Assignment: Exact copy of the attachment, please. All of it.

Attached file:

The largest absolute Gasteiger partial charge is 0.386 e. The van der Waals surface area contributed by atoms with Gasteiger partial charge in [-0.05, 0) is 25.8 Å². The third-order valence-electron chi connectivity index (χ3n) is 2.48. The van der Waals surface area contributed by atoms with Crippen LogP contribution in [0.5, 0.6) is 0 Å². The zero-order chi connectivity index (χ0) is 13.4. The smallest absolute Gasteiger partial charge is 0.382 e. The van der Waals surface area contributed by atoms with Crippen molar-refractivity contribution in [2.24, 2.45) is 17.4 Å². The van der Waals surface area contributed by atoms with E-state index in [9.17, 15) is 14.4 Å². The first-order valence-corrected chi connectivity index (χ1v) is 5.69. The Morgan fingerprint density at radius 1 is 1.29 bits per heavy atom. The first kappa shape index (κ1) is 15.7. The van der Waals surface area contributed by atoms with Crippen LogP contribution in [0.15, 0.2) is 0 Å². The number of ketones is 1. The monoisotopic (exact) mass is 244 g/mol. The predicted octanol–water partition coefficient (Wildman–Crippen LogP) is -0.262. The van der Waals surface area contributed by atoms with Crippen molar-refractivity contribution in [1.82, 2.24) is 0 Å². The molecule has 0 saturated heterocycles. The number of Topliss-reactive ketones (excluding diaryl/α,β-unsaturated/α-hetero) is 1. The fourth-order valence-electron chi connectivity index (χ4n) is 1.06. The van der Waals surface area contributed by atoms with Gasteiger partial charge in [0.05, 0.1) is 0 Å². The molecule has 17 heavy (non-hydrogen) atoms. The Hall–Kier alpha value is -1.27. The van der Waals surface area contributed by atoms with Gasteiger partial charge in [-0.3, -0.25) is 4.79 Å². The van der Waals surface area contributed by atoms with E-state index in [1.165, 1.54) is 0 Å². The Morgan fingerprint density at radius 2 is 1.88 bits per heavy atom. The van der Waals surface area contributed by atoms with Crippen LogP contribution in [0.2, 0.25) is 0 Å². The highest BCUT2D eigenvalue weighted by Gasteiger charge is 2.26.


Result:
The largest absolute Gasteiger partial charge is 0.386 e. The van der Waals surface area contributed by atoms with Gasteiger partial charge in [-0.05, 0) is 25.8 Å². The third-order valence-electron chi connectivity index (χ3n) is 2.48. The van der Waals surface area contributed by atoms with Crippen LogP contribution in [0.5, 0.6) is 0 Å². The zero-order chi connectivity index (χ0) is 13.4. The smallest absolute Gasteiger partial charge is 0.382 e. The van der Waals surface area contributed by atoms with Crippen molar-refractivity contribution in [2.24, 2.45) is 17.4 Å². The van der Waals surface area contributed by atoms with E-state index in [9.17, 15) is 14.4 Å². The first-order valence-corrected chi connectivity index (χ1v) is 5.69. The Morgan fingerprint density at radius 1 is 1.29 bits per heavy atom. The first kappa shape index (κ1) is 15.7. The van der Waals surface area contributed by atoms with Crippen LogP contribution in [0.15, 0.2) is 0 Å². The number of ketones is 1. The monoisotopic (exact) mass is 244 g/mol. The predicted octanol–water partition coefficient (Wildman–Crippen LogP) is -0.262. The van der Waals surface area contributed by atoms with Crippen molar-refractivity contribution in [1.82, 2.24) is 0 Å². The molecule has 0 saturated heterocycles. The number of Topliss-reactive ketones (excluding diaryl/α,β-unsaturated/α-hetero) is 1. The fourth-order valence-electron chi connectivity index (χ4n) is 1.06. The van der Waals surface area contributed by atoms with Gasteiger partial charge in [0.05, 0.1) is 0 Å². The molecule has 17 heavy (non-hydrogen) atoms. The Hall–Kier alpha value is -1.27. The van der Waals surface area contributed by atoms with Gasteiger partial charge in [-0.3, -0.25) is 4.79 Å². The van der Waals surface area contributed by atoms with E-state index in [1.165, 1.54) is 0 Å². The Morgan fingerprint density at radius 2 is 1.88 bits per heavy atom. The van der Waals surface area contributed by atoms with Crippen LogP contribution in [0.2, 0.25) is 0 Å². The highest BCUT2D eigenvalue weighted by Gasteiger charge is 2.26.